Science Says Doing This One Thing Will Make Your Cat Happier
Your feline friend needs mental stimulation just as much as you do.
If you’re like most cat owners, you probably just fill your pet’s bowl up during their scheduled feeding time (or whenever their meowing gets so loud you can no longer think straight). But, according to a new study published in the Journal of Feline Medicine and Surgery, you might be doing your feline friend a disservice by not making him sing for his supper.
Mikel Delgado, a postdoctoral researcher on cat behavior at the University of California, Davis, and his colleagues asked over 3,000 cat owners questions about their cat feeding practices via an online survey in early 2018. The researchers were looking to see how many people used food puzzles with their cats.
Only 30 percent of cat owners in the study used food puzzles regularly. For those who aren’t familiar, food puzzles typically consist of an object that can hold food and can be manipulated to release food when an animal cracks the code. There are tons of food puzzles for cats on the market. Some are very simple, consisting of a mobile device with holes that a cat needs to roll around in order to acquire the dry food inside. Others are very intricate, with globes and pegs that make cats really work for their meal.
In the UC Davis survey, 18 percent of cat owners said they had tried food puzzles but were no longer using them. The other 52 percent said they had never used them. But, according to Delgado, food puzzles are pivotal for cats. “Before cats were domesticated, they lived in the wild where they hunted for food,” Delgado said in a university newsletter. “Then humans came along and took their jobs away.”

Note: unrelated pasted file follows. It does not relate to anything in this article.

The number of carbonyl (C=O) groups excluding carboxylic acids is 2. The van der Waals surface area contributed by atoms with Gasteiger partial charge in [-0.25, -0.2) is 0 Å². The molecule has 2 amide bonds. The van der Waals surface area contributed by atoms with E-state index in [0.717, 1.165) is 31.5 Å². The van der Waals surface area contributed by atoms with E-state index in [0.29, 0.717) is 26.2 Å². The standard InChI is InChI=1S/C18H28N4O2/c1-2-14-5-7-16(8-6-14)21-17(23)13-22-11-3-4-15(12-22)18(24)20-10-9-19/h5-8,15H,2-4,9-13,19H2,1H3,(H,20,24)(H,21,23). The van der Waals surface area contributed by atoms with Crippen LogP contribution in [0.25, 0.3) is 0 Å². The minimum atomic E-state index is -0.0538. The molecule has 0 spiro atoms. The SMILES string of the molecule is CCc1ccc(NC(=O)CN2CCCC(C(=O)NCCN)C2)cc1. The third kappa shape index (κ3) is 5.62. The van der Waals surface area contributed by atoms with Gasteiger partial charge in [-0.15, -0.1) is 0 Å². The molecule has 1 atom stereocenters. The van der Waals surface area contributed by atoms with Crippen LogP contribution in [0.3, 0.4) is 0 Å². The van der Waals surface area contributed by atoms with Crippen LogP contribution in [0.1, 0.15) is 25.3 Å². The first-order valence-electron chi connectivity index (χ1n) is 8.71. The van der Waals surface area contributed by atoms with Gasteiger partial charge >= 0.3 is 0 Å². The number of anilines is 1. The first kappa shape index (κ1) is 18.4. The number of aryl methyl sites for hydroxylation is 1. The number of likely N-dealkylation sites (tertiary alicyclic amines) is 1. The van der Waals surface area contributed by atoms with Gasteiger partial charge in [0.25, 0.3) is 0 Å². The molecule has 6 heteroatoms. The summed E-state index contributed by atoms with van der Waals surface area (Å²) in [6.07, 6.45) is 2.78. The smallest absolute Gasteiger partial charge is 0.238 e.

In 2016, Delgado published a paper in the Journal of Feline Medicine and Surgery about case studies that indicate food puzzles can help cats feel more mentally stimulated, as well as less stressed and aggressive. Some of these case studies also suggested that the food puzzles can stimulate weight loss and improve other behavioral issues, such as excessive attention-seeking and litter box avoidance.
In his recent findings, Delgado said that if you’ve tried using a pet food puzzle before and found that your cat didn’t seem interested in them, that’s not necessarily a sign that they can’t reap the benefits of these mechanisms. “When starting out with a food puzzle, it’s important to make it easy for the cat at first, so they can figure it out and not become frustrated,” he said. “At the same time, you want to make sure it’s challenging enough that it provides some activity and mental stimulation.”
According to Delgado, there are different puzzles based on the needs of both the human and the cat. For example, stationary puzzles are better for owners who use wet food and are sensitive to noise, whereas puzzles that move around are better for those who use dry food and have cats who like to play with their nose more than their paws.
You may have to try a few different puzzles at first to see which one your pet responds to, since cats can be very selective creatures. Delgado also recommends placing a little food in the puzzle at first and then increasing both the amount of food and the challenge levels as the cat begins to get used to it, monitoring your pet’s behavior until you’re confident that the puzzle is a source of delight as opposed to anxiety.
Some cat owners in the UC Davis survey noted that they’ve refrained from using food puzzles because they have several pets at home. But, Delgado said, “having multiple pets does not have to be an obstacle for using food puzzles.” He added: “Pet owners can offer food puzzles under supervision or use a baby gate to have a dog-free zone in their home where they can offer puzzles.”
Talk to your veterinarian about what kind of puzzle might suit your cat best. She may just (begrudgingly) thank you for it. And for more ways to find out what your cat needs, here are 30 Surprising Ways Your Cat Communicates With You.
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